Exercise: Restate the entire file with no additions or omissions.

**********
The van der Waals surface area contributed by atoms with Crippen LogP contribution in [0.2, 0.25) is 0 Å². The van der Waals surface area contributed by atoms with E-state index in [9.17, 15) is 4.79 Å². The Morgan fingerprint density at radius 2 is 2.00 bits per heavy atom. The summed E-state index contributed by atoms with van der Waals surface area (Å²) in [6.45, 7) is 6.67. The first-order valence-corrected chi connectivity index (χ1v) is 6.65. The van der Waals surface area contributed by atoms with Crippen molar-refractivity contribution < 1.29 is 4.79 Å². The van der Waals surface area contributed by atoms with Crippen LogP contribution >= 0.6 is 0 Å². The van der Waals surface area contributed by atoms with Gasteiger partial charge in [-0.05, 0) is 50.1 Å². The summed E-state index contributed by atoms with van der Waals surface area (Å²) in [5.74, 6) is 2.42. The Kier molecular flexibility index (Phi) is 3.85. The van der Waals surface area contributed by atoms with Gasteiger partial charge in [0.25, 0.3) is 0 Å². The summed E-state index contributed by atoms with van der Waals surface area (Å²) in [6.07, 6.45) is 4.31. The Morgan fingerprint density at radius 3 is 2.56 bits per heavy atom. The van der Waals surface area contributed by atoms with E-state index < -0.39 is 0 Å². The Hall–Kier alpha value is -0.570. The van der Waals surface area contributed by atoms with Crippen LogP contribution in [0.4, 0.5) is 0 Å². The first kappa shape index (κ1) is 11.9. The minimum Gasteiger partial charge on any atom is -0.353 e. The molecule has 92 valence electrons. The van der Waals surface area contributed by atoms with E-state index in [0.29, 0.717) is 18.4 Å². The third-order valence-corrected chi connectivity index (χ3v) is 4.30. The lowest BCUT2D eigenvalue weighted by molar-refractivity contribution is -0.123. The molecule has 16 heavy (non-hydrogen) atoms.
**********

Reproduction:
The van der Waals surface area contributed by atoms with Crippen LogP contribution in [0.2, 0.25) is 0 Å². The van der Waals surface area contributed by atoms with E-state index in [9.17, 15) is 4.79 Å². The Morgan fingerprint density at radius 2 is 2.00 bits per heavy atom. The summed E-state index contributed by atoms with van der Waals surface area (Å²) in [6.45, 7) is 6.67. The first-order valence-corrected chi connectivity index (χ1v) is 6.65. The van der Waals surface area contributed by atoms with Crippen molar-refractivity contribution < 1.29 is 4.79 Å². The van der Waals surface area contributed by atoms with Crippen LogP contribution >= 0.6 is 0 Å². The van der Waals surface area contributed by atoms with Gasteiger partial charge in [-0.05, 0) is 50.1 Å². The summed E-state index contributed by atoms with van der Waals surface area (Å²) in [5.74, 6) is 2.42. The Kier molecular flexibility index (Phi) is 3.85. The van der Waals surface area contributed by atoms with Gasteiger partial charge in [0.25, 0.3) is 0 Å². The summed E-state index contributed by atoms with van der Waals surface area (Å²) in [6.07, 6.45) is 4.31. The Morgan fingerprint density at radius 3 is 2.56 bits per heavy atom. The van der Waals surface area contributed by atoms with E-state index < -0.39 is 0 Å². The Hall–Kier alpha value is -0.570. The van der Waals surface area contributed by atoms with Crippen LogP contribution in [0.4, 0.5) is 0 Å². The first kappa shape index (κ1) is 11.9. The minimum Gasteiger partial charge on any atom is -0.353 e. The molecule has 92 valence electrons. The van der Waals surface area contributed by atoms with E-state index in [0.29, 0.717) is 18.4 Å². The third-order valence-corrected chi connectivity index (χ3v) is 4.30. The lowest BCUT2D eigenvalue weighted by molar-refractivity contribution is -0.123. The molecule has 16 heavy (non-hydrogen) atoms.